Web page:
Three cases of measles confirmed on South Island
Three cases of measles have been confirmed in the last four days in the South Island. This is a notifiable disease and the cases have been reported in Queenstown, Wanaka and Christchurch.
At this time the common place of exposure for all three cases is Queenstown Airport, where all three are likely to have been in contact with an unknown infectious case on 21 or 22 March. This person may have had a relatively mild illness and will now be fully recovered. Any other at-risk people exposed on 21 -22 March are now at the end of their maximum incubation period and unlikely to get sick.
None of the three known cases were immunised to measles.
Southern and Canterbury DHBs are working together on this investigation and close contacts of all three cases have been identified and are being followed up.
Unimmunised people who have been exposed to any of the three cases are most likely to become ill between 10 - 20 April.
People are considered immune if they have received two doses of MMR (measles, mumps, rubella) vaccine, have had a measles illness previously, or were born before 1969.
Southern DHB Public Health Service is working closely with Queenstown Airport to provide advice to staff who work there.
Queenstown Airport manager communications and community Jen Andrews says that the medical advice has been shared with its airport community and the airport is now working with the public health service to determine the next steps: “We are monitoring the situation and will take public health service advice on any measures which may need to be put in place to address concerns.”
Dr Marion Poore, Southern DHB Medical Officer of Health says: "People are infectious from five days before the onset of the rash to five days after the rash starts and should stay in isolation during this time. This means staying home from school or work and having no contact with unimmunised people. If your vaccinations are up-to-date, you will be protected. If you are unsure, you can check your vaccination status with your family doctor or general practice, although there is no harm in getting an additional dose.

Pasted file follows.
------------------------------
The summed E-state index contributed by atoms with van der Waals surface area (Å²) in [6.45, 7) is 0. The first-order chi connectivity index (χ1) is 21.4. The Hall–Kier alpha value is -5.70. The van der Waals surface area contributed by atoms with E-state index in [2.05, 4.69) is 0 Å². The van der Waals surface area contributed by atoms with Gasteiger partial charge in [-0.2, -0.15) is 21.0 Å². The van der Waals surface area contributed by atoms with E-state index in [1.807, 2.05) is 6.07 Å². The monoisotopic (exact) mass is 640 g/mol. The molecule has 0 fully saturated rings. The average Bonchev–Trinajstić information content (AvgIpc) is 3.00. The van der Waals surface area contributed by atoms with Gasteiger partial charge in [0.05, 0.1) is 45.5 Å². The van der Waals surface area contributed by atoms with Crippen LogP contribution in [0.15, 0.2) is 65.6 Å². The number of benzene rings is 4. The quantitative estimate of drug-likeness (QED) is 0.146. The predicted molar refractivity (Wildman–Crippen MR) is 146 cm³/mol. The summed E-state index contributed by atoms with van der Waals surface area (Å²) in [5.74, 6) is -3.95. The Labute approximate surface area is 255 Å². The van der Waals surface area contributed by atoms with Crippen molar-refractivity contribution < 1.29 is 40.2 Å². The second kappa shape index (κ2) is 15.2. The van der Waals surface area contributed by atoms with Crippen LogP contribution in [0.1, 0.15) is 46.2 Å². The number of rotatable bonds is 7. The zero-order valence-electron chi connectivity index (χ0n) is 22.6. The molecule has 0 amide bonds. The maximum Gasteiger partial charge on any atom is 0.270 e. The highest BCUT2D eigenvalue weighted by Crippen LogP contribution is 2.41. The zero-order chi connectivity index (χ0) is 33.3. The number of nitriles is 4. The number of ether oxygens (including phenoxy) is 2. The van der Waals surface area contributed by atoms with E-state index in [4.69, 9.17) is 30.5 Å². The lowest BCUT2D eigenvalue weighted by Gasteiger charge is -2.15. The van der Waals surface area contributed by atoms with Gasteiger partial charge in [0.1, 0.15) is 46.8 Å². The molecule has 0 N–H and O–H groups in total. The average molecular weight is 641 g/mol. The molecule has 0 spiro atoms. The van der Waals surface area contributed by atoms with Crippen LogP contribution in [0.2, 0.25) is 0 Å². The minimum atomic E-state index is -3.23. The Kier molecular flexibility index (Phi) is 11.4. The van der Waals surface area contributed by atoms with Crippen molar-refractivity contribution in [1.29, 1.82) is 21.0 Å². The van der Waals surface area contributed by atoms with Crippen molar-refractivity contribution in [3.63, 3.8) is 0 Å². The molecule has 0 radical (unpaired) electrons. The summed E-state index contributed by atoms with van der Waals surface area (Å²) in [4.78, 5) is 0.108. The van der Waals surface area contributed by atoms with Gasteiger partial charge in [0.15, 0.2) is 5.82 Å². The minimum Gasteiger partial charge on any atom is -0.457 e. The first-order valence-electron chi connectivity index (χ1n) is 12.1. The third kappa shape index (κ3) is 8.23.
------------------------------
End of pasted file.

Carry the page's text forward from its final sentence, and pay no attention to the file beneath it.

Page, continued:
“It's important that people with symptoms don't visit GP rooms or after-hours clinics but phone their family doctor/general practice team first for advice, to limit further exposure to other people.”
Measles is a highly infectious viral illness spread by contact with respiratory secretions through coughing and sneezing. Unimmunised people exposed to measles first develop a respiratory type of illness with dry cough, runny nose, temperature over 38.5 C and feel very unwell. The rash starts on day 4 - 5 of the illness usually on the face and moving down to the chest and arms.
The best way to protect yourself from measles is to have two MMR vaccinations. MMR is available from your family practice and is free to eligible persons.
More information about measles is available at https://www.health.govt.nz/your-health/conditions-and-treatments/diseases-and-illnesses/measles
Anyone with these symptoms or who believes they may have been exposed, can contact Healthline 0800 611 116 (free and 24 hours) for additional advice.
Measles Fact Sheet
- Measles is a highly infectious viral illness spread by contact with respiratory secretions through coughing and sneezing
- Symptoms of measles include:
- a respiratory type of illness with dry cough, runny nose, headache
- Temperature over 38.5 C and feeling very unwell
- A red blotchy rash starts on day 4 - 5 of the illness usually on the face and moves to the chest and arms.
- People are infectious from five days before the onset of the rash to five days after the rash starts.
- Infected persons should stay in isolation – staying home from school or work - during this time.
- The best protection from measles is to have two MMR vaccinations. MMR is available from your family practice and is free to eligible persons.
- People are considered immune if they have received two doses of MMR (measles, mumps, rubella) vaccine, have had a measles illness previously, or were born before 1969.
- Anyone believing they have been exposed to measles or exhibiting symptoms, should not go to the ED or after hours’ clinic or general practitioner. Instead call your GP or contact Healthline 0800 611 116 (free and 24 hours) for additional advice.